WP-CLI for Development

If you are not familiar with the WordPress Command Line (WP-CLI) you should really check it out. There are a lot of uses for it, and I think some of it’s power comes in the form of what it can do for you when you are developing a website locally. While there are a number of plugins that can also do the same thing, they don’t offer the flexibility the command line offers and you still have to install, manage, and then remove the plugins later.

Generating Content to Use

When you are working on a blog roll, list of user profiles, or any other feature that rely on have a lot of content to make sure it is styled correctly, the CLI is here to help. There are several commands that come in handy for creating on the fly content.


For example, say you need to generate 100 users:

wp user generate --count="100"

This will create one hundred subscribers. You can also assign them to a specific role instead by using the –role flag.

wp user generate --count="100" --role="administrator"

To show your new list of users all you need to do is enter:

wp user list

Screen Shot 2015-12-17 at 11.44.16 AM


Another command that I have found particularly helpful is for generating posts. Just like with the user command, you can specify a lot of information, just looking at the full command list you can get an idea for how powerful it is.

wp post generate [--count=<number>] [--post_type=<type>] [--post_status=<status>] [--post_author=<login>] [--post_date=<yyyy-mm-dd>] [--post_content] [--max_depth=<number>]

There are quite a bit of parameters here, besides the obvious count, post date, and status, you can also set the post type (page if you need a page) and max_depth which is the number of child posts you need to make as well. You can generate 5 generic posts by simply providing a value for the count flag:

wp post generate --count="5"

In addition to automatically creating numerous posts, you can also create them using a file. This can be extremely useful if you have the content you need for the pages and want a quick way to populate them, or if you simply have boilerplate ipsum text you’d like to use.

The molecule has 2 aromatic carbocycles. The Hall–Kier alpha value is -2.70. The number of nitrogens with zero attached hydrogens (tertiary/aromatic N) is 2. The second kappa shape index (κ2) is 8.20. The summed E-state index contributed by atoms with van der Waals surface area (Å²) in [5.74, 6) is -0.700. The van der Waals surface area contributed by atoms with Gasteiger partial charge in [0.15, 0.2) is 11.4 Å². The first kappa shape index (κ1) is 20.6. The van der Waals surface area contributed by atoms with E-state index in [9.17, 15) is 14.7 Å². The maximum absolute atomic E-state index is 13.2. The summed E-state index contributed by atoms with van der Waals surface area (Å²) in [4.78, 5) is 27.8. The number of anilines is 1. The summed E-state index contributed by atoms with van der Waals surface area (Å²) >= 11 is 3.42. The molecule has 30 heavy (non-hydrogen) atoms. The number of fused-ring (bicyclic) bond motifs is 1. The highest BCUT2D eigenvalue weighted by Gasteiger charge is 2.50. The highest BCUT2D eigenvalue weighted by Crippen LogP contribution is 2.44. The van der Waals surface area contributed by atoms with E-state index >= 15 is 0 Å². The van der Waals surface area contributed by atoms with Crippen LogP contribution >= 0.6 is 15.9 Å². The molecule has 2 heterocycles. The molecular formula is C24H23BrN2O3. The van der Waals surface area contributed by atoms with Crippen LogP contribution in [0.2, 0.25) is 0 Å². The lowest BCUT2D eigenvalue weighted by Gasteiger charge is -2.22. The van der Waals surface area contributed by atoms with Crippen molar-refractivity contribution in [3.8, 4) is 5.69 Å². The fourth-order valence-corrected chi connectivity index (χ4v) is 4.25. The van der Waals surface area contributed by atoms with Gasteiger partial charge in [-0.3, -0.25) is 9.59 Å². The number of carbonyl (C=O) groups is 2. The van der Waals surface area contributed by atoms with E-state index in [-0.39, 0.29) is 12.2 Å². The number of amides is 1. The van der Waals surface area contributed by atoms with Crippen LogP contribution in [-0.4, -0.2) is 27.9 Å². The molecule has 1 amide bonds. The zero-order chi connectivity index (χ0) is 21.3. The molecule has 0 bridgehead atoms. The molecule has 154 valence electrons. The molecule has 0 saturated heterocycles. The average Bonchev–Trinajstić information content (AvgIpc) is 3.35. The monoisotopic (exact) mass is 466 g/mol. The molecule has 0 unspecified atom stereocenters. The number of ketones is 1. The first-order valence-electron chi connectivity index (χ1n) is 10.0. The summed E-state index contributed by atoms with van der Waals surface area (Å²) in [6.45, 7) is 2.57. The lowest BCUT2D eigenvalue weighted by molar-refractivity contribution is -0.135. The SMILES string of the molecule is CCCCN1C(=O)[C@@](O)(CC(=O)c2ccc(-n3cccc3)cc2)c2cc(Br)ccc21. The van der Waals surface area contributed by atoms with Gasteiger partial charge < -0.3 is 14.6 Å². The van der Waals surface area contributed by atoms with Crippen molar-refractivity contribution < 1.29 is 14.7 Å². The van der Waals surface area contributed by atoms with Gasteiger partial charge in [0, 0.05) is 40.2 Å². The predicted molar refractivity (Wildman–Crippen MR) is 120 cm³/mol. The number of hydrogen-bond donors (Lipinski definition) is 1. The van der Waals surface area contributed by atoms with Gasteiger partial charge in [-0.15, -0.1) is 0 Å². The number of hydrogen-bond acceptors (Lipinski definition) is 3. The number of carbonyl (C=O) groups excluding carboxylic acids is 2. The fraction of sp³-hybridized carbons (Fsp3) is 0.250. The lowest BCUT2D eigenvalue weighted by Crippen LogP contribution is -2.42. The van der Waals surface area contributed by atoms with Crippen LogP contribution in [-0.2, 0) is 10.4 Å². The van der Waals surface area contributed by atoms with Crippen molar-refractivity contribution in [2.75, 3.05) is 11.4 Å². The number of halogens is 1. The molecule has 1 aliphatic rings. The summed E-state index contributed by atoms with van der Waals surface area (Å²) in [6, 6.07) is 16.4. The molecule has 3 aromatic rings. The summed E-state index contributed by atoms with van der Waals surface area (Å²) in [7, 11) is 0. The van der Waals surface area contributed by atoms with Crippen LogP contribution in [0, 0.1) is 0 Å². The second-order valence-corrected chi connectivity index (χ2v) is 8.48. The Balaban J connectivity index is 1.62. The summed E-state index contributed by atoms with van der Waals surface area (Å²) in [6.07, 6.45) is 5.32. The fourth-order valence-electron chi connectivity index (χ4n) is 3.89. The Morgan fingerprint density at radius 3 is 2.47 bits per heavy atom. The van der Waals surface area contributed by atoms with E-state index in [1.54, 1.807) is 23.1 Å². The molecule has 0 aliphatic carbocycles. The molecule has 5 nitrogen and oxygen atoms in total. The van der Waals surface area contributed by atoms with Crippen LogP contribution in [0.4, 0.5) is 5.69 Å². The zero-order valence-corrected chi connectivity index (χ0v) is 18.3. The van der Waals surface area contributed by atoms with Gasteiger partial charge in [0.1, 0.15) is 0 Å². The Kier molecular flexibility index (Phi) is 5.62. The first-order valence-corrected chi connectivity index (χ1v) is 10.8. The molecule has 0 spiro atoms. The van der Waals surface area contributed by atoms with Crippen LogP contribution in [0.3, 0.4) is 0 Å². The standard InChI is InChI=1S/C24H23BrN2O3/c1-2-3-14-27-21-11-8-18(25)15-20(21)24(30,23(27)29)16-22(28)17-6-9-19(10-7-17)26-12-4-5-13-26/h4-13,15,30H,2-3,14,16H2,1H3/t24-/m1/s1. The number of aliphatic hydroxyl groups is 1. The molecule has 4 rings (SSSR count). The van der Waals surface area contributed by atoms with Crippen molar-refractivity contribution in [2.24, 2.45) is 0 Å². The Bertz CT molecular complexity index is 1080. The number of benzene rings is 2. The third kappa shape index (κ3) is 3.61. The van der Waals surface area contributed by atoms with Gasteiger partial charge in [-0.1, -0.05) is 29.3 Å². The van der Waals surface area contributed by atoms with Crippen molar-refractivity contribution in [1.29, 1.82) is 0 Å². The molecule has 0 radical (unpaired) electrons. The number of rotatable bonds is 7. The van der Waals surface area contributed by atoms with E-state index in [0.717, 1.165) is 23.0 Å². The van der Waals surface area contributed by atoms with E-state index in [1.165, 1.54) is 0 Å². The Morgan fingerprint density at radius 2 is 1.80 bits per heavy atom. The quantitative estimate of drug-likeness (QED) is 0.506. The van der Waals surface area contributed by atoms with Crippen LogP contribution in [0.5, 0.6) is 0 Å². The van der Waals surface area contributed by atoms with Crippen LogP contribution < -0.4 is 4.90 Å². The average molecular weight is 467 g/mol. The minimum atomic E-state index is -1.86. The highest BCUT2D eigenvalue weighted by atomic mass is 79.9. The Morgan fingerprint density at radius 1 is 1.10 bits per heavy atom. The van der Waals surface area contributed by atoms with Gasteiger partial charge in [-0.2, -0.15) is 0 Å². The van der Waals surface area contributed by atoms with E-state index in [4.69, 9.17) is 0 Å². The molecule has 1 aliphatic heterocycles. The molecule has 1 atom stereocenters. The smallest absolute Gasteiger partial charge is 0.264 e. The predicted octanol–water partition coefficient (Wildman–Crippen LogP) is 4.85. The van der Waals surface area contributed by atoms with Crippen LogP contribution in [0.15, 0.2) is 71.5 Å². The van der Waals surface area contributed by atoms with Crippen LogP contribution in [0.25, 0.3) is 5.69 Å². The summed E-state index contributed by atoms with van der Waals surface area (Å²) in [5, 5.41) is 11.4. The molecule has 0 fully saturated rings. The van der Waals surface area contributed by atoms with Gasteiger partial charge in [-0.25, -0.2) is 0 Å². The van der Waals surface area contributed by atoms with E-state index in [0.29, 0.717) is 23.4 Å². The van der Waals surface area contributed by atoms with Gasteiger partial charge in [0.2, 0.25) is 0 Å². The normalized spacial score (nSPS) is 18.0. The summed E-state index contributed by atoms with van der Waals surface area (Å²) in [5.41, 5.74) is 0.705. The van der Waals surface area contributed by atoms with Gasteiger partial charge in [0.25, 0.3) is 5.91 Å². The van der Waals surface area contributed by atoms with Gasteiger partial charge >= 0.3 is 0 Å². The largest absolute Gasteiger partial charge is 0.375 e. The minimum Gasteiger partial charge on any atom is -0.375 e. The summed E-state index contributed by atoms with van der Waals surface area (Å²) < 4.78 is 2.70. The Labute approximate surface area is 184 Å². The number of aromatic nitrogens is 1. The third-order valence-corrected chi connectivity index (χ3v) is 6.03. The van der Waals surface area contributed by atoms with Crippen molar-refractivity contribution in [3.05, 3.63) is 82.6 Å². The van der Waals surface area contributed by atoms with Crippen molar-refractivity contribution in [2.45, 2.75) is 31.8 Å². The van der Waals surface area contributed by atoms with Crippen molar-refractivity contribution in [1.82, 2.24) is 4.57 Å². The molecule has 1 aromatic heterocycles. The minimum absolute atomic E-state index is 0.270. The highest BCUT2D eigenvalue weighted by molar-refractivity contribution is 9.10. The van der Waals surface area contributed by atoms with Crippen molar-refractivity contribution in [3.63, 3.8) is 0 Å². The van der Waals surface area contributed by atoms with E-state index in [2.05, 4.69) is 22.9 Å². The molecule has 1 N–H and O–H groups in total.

wp post create [<file>] [--<field>=<value>] [--edit] [--porcelain]

As you can see there are only a few base commands for creating a post however, you actually have the ability to do far more complex interactions. You’ll notice the field flag, here you can enter associative arguments that correspond to their parameters in wp_insert_post(). For example you can use –post_title to set the title of the post.

For me the most interesting thing that you can do with post create is supply it with a file to fill in the content. I’ve only began using this to input the content but someone with far more skill could probably integrate this into a function to pull content from a source like Google Docs.

In this example I created a plain text file on my desktop and feed it to the function, creating a new post in the process.

wp post create /Users/lukepettway/desktop/ipsum.txt --post_title="A Post From A File"

This will create a post with the title A Post From A File and use the ipsum text in that file to fill up the content. Pretty flipping cool right? Listing out your posts is as easy as typing in:

wp post list

Screen Shot 2015-12-17 at 11.44.06 AM


One of the things I constantly find myself having to do when working on sites is regenerating thumbnails. Whenever you add a new image size you typically want to do this, there are plugins that handle it as well as programmatic ways to do it as well. WP_CLI provides a quick way to do this:

wp media regenerate

You will be prompted to confirm the command and then it will execute (use the –yes flag to bypass the confirmation). A list of changed files will show you what has changed.


Aside from regenerating thumbnails you can also import files too, it works similar to how you use a file to populate a post:

wp media import /Users/lukepettway/desktop/ipsum.txt


Hey it worked! This isn’t really any faster than dragging a file to upload to WordPress but again, that is where the scripting power of the command line can come in really handy, you could easily feed in boilerplate files without having to log into the admin.